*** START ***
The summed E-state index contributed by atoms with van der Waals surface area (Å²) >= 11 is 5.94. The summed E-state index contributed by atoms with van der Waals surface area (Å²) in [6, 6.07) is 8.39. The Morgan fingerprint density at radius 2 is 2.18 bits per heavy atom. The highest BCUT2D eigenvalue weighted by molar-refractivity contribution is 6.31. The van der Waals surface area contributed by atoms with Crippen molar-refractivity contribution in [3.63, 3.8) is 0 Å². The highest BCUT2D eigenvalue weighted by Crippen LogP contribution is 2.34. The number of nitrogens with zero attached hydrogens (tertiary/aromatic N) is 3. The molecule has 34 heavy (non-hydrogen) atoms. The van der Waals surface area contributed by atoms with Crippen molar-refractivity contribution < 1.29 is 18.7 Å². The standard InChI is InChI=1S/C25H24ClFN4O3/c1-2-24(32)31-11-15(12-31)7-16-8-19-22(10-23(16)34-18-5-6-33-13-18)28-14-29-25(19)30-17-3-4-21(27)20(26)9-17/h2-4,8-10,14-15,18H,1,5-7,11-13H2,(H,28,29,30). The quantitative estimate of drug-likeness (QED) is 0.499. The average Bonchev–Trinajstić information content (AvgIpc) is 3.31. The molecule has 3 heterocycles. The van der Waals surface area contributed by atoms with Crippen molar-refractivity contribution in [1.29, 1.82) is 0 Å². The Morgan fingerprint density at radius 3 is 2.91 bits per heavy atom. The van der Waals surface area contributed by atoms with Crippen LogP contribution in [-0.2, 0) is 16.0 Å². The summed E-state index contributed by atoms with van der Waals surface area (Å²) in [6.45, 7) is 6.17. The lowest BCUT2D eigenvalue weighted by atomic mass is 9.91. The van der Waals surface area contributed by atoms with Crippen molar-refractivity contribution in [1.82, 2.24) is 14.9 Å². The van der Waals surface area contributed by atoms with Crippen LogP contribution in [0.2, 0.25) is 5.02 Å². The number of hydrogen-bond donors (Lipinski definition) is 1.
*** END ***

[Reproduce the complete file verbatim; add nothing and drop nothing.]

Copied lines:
The summed E-state index contributed by atoms with van der Waals surface area (Å²) >= 11 is 5.94. The summed E-state index contributed by atoms with van der Waals surface area (Å²) in [6, 6.07) is 8.39. The Morgan fingerprint density at radius 2 is 2.18 bits per heavy atom. The highest BCUT2D eigenvalue weighted by molar-refractivity contribution is 6.31. The van der Waals surface area contributed by atoms with Crippen molar-refractivity contribution in [3.63, 3.8) is 0 Å². The highest BCUT2D eigenvalue weighted by Crippen LogP contribution is 2.34. The number of nitrogens with zero attached hydrogens (tertiary/aromatic N) is 3. The molecule has 34 heavy (non-hydrogen) atoms. The van der Waals surface area contributed by atoms with Crippen molar-refractivity contribution < 1.29 is 18.7 Å². The standard InChI is InChI=1S/C25H24ClFN4O3/c1-2-24(32)31-11-15(12-31)7-16-8-19-22(10-23(16)34-18-5-6-33-13-18)28-14-29-25(19)30-17-3-4-21(27)20(26)9-17/h2-4,8-10,14-15,18H,1,5-7,11-13H2,(H,28,29,30). The quantitative estimate of drug-likeness (QED) is 0.499. The average Bonchev–Trinajstić information content (AvgIpc) is 3.31. The molecule has 3 heterocycles. The van der Waals surface area contributed by atoms with Crippen molar-refractivity contribution in [1.29, 1.82) is 0 Å². The Morgan fingerprint density at radius 3 is 2.91 bits per heavy atom. The van der Waals surface area contributed by atoms with Crippen LogP contribution in [-0.2, 0) is 16.0 Å². The summed E-state index contributed by atoms with van der Waals surface area (Å²) in [6.45, 7) is 6.17. The lowest BCUT2D eigenvalue weighted by atomic mass is 9.91. The van der Waals surface area contributed by atoms with Crippen molar-refractivity contribution in [1.82, 2.24) is 14.9 Å². The van der Waals surface area contributed by atoms with Crippen LogP contribution in [0.2, 0.25) is 5.02 Å². The number of hydrogen-bond donors (Lipinski definition) is 1.